Time Traveling: Hooray for Monday

August 9, 2021

By Aleta Margolis, Founder and President, Center for Inspired Teaching

Hooray for Monday is a weekly blog filled with questions, ideas, reflections, and actions we can all take to remodel the school experience for students. 

As the summer starts to wind down and we begin gearing up for the fall, now is a good time to squeeze in a vacation, one final trip before the school year begins. So, where would you like to go? The Canadian Rockies? The Bahamas? Outer space? And when would you like to go? Today? The nineteenth-century? The 22nd century?

To get there, you won’t need to borrow a spaceship from Richard Branson, Elon Musk, or Jeff Bezos. You won’t even need Doctor Who’s TARDIS.

All you need is your mind.

According to popular science author Steven Johnson, a key factor that separates humans from other animals is our ability to analyze the past and contemplate the future.

I first learned about Steven Johnson’s work from my favorite podcast Clear+Vivid, hosted by the world’s greatest communicator, Alan Alda. Like all of Alan Alda’s guests, Steven Johnson opened my mind to new ways of understanding myself and others.

Johnson describes a scenario familiar to us all: walking your dog, or simply going for a walk, and allowing your mind to wander… Perhaps you recall a stressful meeting you had with a colleague last week, or look forward to a fun family reunion coming up next week, or run through the science experiment you’re planning to engage in with your students at the start of the school year. As your wandering mind envisions each scenario, it is traveling to different places and different times. You may find yourself traveling from the faculty lounge with your colleague four days ago, to the beach with your family next week, to your classroom with your students in late August. Your powerful human mind is traveling through space and time, even as your body is traversing the sidewalk near your home. And with each stop on your mental journey, you’re likely to experience emotions, sometimes strong ones. You may feel upset and tense as your mind visits the faculty lounge and you recall a terse exchange; you may feel joyful as you see yourself at the beach, and imagine hugging your cousin after a long time apart; perhaps you’re both excited and anxious as your picture yourself in your classroom learning together with your students.

When we don’t have something specific to do or think about, research shows that our brains are at least as active as when we do. According to Johnson, when your brain time travels, “you’ve moved seamlessly from actual events to imagined ones. And as you’ve navigated through time, your brain and body’s emotional system has generated distinct responses to each situation, real and imagined. The whole sequence is a master class in temporal gymnastics. In these moments of unstructured thinking, our minds dart back and forth between past and future, like a film editor scrubbing through the frames of a movie.”

We can time travel as we think about real events, like the ones described above. And we can travel even further when we daydream about visiting places that exist only in our imaginations. Exercising our brain’s time-traveling ability does even more than offer us late summer vacations. It’s a critical skill for learning.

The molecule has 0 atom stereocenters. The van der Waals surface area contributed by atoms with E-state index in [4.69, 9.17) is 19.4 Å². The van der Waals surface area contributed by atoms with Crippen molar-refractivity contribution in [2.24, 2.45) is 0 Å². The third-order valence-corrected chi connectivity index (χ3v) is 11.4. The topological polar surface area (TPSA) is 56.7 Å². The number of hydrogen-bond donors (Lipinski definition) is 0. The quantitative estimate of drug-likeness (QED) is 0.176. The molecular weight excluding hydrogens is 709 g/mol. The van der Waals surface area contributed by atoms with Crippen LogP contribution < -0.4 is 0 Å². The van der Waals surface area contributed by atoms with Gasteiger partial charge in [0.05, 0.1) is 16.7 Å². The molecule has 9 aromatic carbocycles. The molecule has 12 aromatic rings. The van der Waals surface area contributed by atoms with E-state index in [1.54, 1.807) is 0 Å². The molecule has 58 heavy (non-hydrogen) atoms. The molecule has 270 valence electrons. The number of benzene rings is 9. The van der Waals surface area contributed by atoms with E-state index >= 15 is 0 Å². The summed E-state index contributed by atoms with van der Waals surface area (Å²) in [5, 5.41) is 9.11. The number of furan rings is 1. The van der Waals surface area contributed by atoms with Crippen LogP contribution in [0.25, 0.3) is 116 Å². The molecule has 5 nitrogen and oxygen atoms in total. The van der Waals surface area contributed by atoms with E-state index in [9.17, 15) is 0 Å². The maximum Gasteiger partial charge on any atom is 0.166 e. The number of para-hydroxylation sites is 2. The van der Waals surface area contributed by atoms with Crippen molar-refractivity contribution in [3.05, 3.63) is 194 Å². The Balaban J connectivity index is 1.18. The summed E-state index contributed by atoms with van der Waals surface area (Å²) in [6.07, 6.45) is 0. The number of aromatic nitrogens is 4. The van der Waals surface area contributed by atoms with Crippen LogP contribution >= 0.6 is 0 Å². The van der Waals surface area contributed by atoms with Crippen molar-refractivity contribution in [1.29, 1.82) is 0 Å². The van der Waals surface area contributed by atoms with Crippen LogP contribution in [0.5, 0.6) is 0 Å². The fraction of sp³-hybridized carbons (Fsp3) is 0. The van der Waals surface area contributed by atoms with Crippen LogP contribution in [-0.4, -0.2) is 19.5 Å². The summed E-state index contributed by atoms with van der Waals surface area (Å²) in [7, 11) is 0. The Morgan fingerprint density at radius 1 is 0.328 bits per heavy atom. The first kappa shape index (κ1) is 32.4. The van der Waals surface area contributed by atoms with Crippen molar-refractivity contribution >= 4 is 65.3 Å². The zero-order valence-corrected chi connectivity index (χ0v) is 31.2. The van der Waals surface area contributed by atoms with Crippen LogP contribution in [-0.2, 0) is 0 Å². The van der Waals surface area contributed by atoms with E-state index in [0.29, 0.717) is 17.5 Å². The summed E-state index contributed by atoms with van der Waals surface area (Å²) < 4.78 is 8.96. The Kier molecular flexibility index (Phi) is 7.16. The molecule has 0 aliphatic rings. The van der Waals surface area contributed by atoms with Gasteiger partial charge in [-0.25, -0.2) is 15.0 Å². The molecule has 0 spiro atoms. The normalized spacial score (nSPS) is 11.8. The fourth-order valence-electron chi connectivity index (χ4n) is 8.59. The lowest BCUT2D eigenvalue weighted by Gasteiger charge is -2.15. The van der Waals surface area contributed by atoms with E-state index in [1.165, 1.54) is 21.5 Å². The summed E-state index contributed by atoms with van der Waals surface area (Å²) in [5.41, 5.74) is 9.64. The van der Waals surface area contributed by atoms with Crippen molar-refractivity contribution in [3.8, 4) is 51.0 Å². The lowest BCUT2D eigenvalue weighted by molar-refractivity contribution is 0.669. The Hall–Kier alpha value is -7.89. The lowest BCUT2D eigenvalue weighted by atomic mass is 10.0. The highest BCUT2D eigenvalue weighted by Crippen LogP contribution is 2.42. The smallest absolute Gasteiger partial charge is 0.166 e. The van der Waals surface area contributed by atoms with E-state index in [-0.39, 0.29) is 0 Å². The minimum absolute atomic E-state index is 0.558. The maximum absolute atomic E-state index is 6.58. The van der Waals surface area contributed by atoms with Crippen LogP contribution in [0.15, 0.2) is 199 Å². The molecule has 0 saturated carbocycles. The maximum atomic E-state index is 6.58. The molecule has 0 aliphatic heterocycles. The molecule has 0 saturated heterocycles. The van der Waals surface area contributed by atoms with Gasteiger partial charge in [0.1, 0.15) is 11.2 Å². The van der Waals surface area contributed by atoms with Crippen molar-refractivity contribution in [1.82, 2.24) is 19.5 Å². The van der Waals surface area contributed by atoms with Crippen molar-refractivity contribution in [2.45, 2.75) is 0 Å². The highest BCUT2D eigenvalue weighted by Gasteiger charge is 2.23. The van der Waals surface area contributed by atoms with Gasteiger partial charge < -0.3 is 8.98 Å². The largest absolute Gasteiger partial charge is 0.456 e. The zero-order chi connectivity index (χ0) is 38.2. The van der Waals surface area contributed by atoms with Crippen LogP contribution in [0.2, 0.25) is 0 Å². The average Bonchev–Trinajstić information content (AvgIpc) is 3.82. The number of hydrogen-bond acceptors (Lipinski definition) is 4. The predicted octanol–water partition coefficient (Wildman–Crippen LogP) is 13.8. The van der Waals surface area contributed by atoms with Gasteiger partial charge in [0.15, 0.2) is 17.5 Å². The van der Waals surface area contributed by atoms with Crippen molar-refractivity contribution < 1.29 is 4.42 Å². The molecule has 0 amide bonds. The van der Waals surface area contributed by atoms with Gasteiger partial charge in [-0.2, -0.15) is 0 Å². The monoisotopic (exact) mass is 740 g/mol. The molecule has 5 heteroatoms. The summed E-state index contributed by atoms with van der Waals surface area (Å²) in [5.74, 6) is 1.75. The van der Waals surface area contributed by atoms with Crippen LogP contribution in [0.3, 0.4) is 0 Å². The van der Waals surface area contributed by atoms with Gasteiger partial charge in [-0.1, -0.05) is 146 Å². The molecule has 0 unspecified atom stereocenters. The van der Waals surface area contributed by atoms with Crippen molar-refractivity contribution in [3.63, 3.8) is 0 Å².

As Johnson explains, referencing the work of several neuroscientists in the past two decades, “The seemingly trivial activity of mind-wandering is now believed to play a central role in the brain’s ‘deep learning,’ the mind’s sifting through past experiences, imagining future prospects and assessing them with emotional judgments: that flash of shame or pride or anxiety that each scenario elicits.” He goes on to point out that, as the presence of smartphones, social media, and new forms of artificial intelligence continues to increase in our lives, the ability to engage in prospection, to look to the future, and make intentional, well-informed decisions, will be more important than ever.

  • When we ask students to make a prediction – about what might happen in the next step of a science experiment or the next chapter of a novel – we are inviting them to time travel into the future.
  • When we ask students to recall what they ate for breakfast and calculate the nutritional content they’ve consumed so far that day, we are inviting them to time travel to the past.
  • When we ask students to analyze letters from Washingtonians who were a part of the Great Migration and envision how the lives of Black Washingtonians may be different in a decade than they are today, we are challenging students to travel to the past and future simultaneously.
  • When we assign projects that require days and weeks of planning, research, and information gathering and organizing, we help students strengthen their prospection and time travel skills.
  • And when we offer our students unstructured time? Imagine where their amazing brains might travel then!

Which places, and times, have you traveled to so far this summer? Where, and when, will you go next? Mid-August is a perfect time to take a vacation and travel using the most powerful (and COVID-safe) vehicle available, your mind.

Bon voyage!

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